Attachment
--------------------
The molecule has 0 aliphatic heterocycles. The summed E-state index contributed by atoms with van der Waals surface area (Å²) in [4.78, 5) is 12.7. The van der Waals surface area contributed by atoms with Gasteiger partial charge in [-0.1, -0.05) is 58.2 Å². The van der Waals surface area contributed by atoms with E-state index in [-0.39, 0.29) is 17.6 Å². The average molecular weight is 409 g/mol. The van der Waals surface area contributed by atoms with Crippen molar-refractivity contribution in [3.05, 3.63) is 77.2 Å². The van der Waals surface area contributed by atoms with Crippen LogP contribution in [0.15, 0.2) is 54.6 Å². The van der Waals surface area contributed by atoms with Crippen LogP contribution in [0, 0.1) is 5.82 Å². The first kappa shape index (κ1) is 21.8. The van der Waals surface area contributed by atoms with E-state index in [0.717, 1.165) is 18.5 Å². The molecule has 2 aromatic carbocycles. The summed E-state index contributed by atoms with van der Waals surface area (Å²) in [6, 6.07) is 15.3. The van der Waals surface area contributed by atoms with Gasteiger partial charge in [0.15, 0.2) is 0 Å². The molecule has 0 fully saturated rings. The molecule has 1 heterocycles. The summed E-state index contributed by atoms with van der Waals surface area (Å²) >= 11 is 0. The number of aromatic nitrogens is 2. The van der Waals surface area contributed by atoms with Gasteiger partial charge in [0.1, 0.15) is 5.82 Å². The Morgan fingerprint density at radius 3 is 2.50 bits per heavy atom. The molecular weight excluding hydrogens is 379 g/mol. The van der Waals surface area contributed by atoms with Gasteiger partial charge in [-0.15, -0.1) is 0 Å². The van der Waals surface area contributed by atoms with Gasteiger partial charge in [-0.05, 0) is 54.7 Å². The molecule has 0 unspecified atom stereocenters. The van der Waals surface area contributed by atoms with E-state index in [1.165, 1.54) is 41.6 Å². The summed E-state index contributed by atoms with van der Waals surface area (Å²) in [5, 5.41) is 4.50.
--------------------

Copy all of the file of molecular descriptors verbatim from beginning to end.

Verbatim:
The molecule has 0 aliphatic heterocycles. The summed E-state index contributed by atoms with van der Waals surface area (Å²) in [4.78, 5) is 12.7. The van der Waals surface area contributed by atoms with Gasteiger partial charge in [-0.1, -0.05) is 58.2 Å². The van der Waals surface area contributed by atoms with E-state index in [-0.39, 0.29) is 17.6 Å². The average molecular weight is 409 g/mol. The van der Waals surface area contributed by atoms with Crippen molar-refractivity contribution in [3.05, 3.63) is 77.2 Å². The van der Waals surface area contributed by atoms with Crippen LogP contribution in [0.15, 0.2) is 54.6 Å². The van der Waals surface area contributed by atoms with Crippen LogP contribution in [0, 0.1) is 5.82 Å². The first kappa shape index (κ1) is 21.8. The van der Waals surface area contributed by atoms with E-state index in [0.717, 1.165) is 18.5 Å². The molecule has 2 aromatic carbocycles. The summed E-state index contributed by atoms with van der Waals surface area (Å²) in [6, 6.07) is 15.3. The van der Waals surface area contributed by atoms with Gasteiger partial charge in [0.15, 0.2) is 0 Å². The molecule has 0 fully saturated rings. The molecule has 1 heterocycles. The summed E-state index contributed by atoms with van der Waals surface area (Å²) >= 11 is 0. The number of aromatic nitrogens is 2. The van der Waals surface area contributed by atoms with Gasteiger partial charge in [0.1, 0.15) is 5.82 Å². The Morgan fingerprint density at radius 3 is 2.50 bits per heavy atom. The molecular weight excluding hydrogens is 379 g/mol. The van der Waals surface area contributed by atoms with Gasteiger partial charge in [-0.15, -0.1) is 0 Å². The van der Waals surface area contributed by atoms with Gasteiger partial charge in [-0.05, 0) is 54.7 Å². The molecule has 0 unspecified atom stereocenters. The van der Waals surface area contributed by atoms with E-state index in [1.165, 1.54) is 41.6 Å². The summed E-state index contributed by atoms with van der Waals surface area (Å²) in [5, 5.41) is 4.50.